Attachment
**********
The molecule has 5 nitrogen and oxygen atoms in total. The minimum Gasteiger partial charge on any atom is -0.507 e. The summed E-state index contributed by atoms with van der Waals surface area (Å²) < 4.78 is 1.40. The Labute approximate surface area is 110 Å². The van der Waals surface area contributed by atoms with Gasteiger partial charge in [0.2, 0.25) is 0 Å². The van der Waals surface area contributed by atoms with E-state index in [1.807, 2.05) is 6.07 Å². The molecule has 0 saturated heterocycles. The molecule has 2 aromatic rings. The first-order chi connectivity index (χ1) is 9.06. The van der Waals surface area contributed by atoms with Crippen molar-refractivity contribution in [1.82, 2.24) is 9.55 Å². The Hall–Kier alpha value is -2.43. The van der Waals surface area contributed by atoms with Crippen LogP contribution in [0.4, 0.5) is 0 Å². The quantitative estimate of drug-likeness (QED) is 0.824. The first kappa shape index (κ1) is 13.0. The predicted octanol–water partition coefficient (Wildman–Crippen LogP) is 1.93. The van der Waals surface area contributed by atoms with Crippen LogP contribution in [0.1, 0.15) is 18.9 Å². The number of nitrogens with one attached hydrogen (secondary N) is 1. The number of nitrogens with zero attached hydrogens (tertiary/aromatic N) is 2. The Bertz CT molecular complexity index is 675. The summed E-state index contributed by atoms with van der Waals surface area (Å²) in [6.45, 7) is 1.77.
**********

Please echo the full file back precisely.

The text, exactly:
The molecule has 5 nitrogen and oxygen atoms in total. The minimum Gasteiger partial charge on any atom is -0.507 e. The summed E-state index contributed by atoms with van der Waals surface area (Å²) < 4.78 is 1.40. The Labute approximate surface area is 110 Å². The van der Waals surface area contributed by atoms with Gasteiger partial charge in [0.2, 0.25) is 0 Å². The van der Waals surface area contributed by atoms with E-state index in [1.807, 2.05) is 6.07 Å². The molecule has 0 saturated heterocycles. The molecule has 2 aromatic rings. The first-order chi connectivity index (χ1) is 9.06. The van der Waals surface area contributed by atoms with Crippen molar-refractivity contribution in [1.82, 2.24) is 9.55 Å². The Hall–Kier alpha value is -2.43. The van der Waals surface area contributed by atoms with Crippen LogP contribution in [0.4, 0.5) is 0 Å². The quantitative estimate of drug-likeness (QED) is 0.824. The first kappa shape index (κ1) is 13.0. The predicted octanol–water partition coefficient (Wildman–Crippen LogP) is 1.93. The van der Waals surface area contributed by atoms with Crippen LogP contribution in [0.1, 0.15) is 18.9 Å². The number of nitrogens with one attached hydrogen (secondary N) is 1. The number of nitrogens with zero attached hydrogens (tertiary/aromatic N) is 2. The Bertz CT molecular complexity index is 675. The summed E-state index contributed by atoms with van der Waals surface area (Å²) in [6.45, 7) is 1.77.